Wang I Chao creates much more than toys. The Taiwan-born, New York-based designer chooses to focus more on the creative potential of the user than the features of his toys. That's not to say his creations are boring by any means—on the contrary, his abstract inspirations bring a greater element of imagination to the experience. We chatted with him about three of his designs that caught our eye: "Shadow Monsters," "The Red Nose Circus" and "Belly Button Chair." Learn what he has to say about the playtime, making toys for kids and adults and how The Little Prince inspired his designs.
Core77: What's the most important aspect, in your opinion, to making the well-designed toy?
I Chao: I think a well-designed toy should be fun and inspirational. For me, the most important aspect of a toy is its ability to spark creativity. We can't learn this type of thing through a textbook, so it's best we play and find our creative sides naturally.
How do you see your own designs fitting into the modern world of toys and playtime?
It's my goal to design toys that enable our artistic talents. I regard my design as a framework to guide and contain users' inspirations. The framework uses storytelling to invite users into the games and at the same time, it sparks their creativity and imagination by encouraging them to make their own tale.
Aesthetics is an important and subtle influence in artistic inspirations too. When considering this, I pay great attention to the quality of my sculptural forms, and also engage them with character. The toys are not just designed for children, but also for grown-ups who enjoy novelty as well as aesthetically beautiful objects. From playability, story, to sculpture quality, I wish to design artsy toys that can be appreciated by users of all ages.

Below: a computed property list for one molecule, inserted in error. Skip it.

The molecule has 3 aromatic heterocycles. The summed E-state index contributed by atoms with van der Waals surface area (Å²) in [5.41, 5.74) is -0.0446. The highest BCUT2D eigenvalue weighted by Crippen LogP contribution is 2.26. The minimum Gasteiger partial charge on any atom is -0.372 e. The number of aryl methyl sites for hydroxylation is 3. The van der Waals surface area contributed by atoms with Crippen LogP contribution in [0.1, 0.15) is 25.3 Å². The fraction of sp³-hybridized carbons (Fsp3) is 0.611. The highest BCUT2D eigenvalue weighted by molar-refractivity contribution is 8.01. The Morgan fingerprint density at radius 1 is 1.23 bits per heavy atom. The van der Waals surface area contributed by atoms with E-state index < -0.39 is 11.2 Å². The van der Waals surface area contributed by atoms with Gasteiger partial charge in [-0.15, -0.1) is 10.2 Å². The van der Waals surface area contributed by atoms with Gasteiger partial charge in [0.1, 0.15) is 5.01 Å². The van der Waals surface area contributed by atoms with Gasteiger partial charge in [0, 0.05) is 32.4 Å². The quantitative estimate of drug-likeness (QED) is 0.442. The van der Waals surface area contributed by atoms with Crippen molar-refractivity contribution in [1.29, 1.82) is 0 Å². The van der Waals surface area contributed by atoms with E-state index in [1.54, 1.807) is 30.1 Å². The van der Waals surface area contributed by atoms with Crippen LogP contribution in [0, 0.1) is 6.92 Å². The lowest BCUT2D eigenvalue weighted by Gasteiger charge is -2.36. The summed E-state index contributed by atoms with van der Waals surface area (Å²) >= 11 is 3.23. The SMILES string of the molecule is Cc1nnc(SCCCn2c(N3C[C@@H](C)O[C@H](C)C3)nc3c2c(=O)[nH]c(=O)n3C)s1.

What sparked your interest in toy design?
There will always be a child in me—things with naivety and playfulness constantly grab my attention. I feel toys have similar qualities, so naturally creating toys became part of my design. Through toys, I would like to arouse people's sense of play and bring back the curiosity from childhood, because I believe that like me, everyone has an inner child.
What's your favorite toy (that wasn't created by you) and why?
Toy mobiles are perhaps my favorite, but I prefer the original art mobiles invented by Alexander Calder. I especially enjoy the delicate balances and beautiful sculptural qualities in his works.
Mobile brings me tranquil moments and whimsical feelings through its gentle motion. It provides me with calm and relaxing feelings as I watch it move. I think mobile is a magical invention and it shows that simple movements in toys can affect us emotionally and bring joy to our daily lives.
You mention that a snake drawing in "The Little Prince" was an inspiration to you. Which of your designs embodies the essence of the book best, in your opinion?
I think my "Shadow Monsters" embodies the story of "The Little Prince" the best.